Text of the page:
Dogen's Time Being (Uji) 4By Zoketsu Norman Fischer | Sep 09, 2009
In topic: Dogen
Dogen's Time Being (Uji) 4
By Zoketsu Norman Fischer and Jay Simoneaux| September 9, 2009
Location: Deer Run Zendo
Abridged and edited by Ryusen Barbara Byrum
Last week I was saying that there is a paradox inherent in this text that we're studying. On the one hand, Dogen is communicating to us something about our lives that is important, a religious truth that he passionately wants us to get. He wants us to understand that our life as it is, even with all of its imperfections, is always immense, always whole, always profound. He knows that we don't understand this about our lives, so he really wants to tell us this. On the other hand, the paradox is that he doesn't want to make this into a concept, a doctrine, or a belief, because he knows that as soon as we make it into a concept, doctrine, or belief, it will be just another form of bondage. It won't be that which he is trying to tell us. So, in effect, he is desperately and passionately trying to communicate something to us which, at the same time, he wants to cancel out and erase - even as he is telling us.
Last time I was discussing the idea that we're not going to make [Dogen's teaching on time-being] into a doctrine, or hold onto a concept about our lives, and that we have to be willing to let go at every point. This is something that we have to deal with all the time. So, unfortunately, we've got fixed ideas - like the idea of "me." There's a big difference between "me" as a concept that I am clinging to, and "me" as an ongoing flow of experience. This ongoing flow of experience is more like what Dogen is speaking about.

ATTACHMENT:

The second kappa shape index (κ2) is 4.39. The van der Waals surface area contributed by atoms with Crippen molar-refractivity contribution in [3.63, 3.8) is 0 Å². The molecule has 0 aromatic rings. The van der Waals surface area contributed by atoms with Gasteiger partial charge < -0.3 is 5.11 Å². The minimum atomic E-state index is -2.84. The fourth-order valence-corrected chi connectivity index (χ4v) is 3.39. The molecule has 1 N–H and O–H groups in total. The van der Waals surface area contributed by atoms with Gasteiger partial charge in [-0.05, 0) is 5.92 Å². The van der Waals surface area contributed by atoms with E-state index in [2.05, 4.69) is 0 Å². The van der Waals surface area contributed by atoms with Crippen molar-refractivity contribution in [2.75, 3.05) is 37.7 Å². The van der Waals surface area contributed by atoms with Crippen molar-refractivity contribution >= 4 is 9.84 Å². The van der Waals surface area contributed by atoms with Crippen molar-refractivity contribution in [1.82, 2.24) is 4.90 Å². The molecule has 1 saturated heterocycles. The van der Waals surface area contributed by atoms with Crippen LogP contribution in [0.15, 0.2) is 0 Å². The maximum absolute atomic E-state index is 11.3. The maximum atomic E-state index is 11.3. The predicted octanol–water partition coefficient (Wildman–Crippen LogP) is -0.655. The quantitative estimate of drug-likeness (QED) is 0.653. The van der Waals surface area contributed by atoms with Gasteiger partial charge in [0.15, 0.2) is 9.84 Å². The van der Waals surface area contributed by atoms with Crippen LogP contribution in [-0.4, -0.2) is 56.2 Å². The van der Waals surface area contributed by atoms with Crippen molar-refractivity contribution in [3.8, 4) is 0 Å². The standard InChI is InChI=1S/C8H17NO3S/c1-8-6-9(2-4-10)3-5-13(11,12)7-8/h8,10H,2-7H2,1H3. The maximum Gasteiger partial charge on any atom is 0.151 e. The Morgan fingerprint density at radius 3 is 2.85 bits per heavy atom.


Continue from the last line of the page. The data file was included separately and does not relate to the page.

I had asked us all to look this week at our fixed ideas, our concepts, and to see if we could identify them. To see what it felt like to let them go, to see what it felt like to hold onto our ideas - even our ideas about who we think we are and what we think we're doing. Could we not be so fixed and rigid about those ideas? What would that feel like? What does it feel like when we notice our self-concept or ideas about our lives? We do hold them rigidly, so what does that feel like?
And now let's hear from Jay.
[Jay Simoneaux speaks:]
Sixty years go by, and you wake up one day, and you're sitting behind a lectern, wondering what to say about Dogen. Norman asked me to start with reading a couple of the sections from Time-Being. So this is section 12:
You may suppose that time is only passing away, and not understand that time never arrives. Although understanding itself is time, understanding does not depend on its own arrival. People only see time's coming and going, and do not thoroughly understand that the time-being abides in each moment. This being so, when can they penetrate the barrier? Even if people recognized the time-being in each moment, who could give expression to this recognition? Even if they could give expression to this recognition for a long time, who could stop looking for the realization of the original face? According to the ordinary people's view of the time-being, even enlightenment and nirvana as the time-being would merely be aspects of coming and going.
So I wrote my own version of this paragraph: "The future remains a concept. The idea of ourselves projected forward, never to arrive. Realization and truth abide whether or not we understand. Our usual sense of time, something arriving from the future and receding into the past, clouds and covers entry into the present moment of awareness. When can we get past our conceptual world view? Who is it that can express realization? Who is it that can really put aside seeking advantage? From our ordinary viewpoint, realization and nirvana would merely become ornaments decorating our personal histories. This is called swimming with our boots on."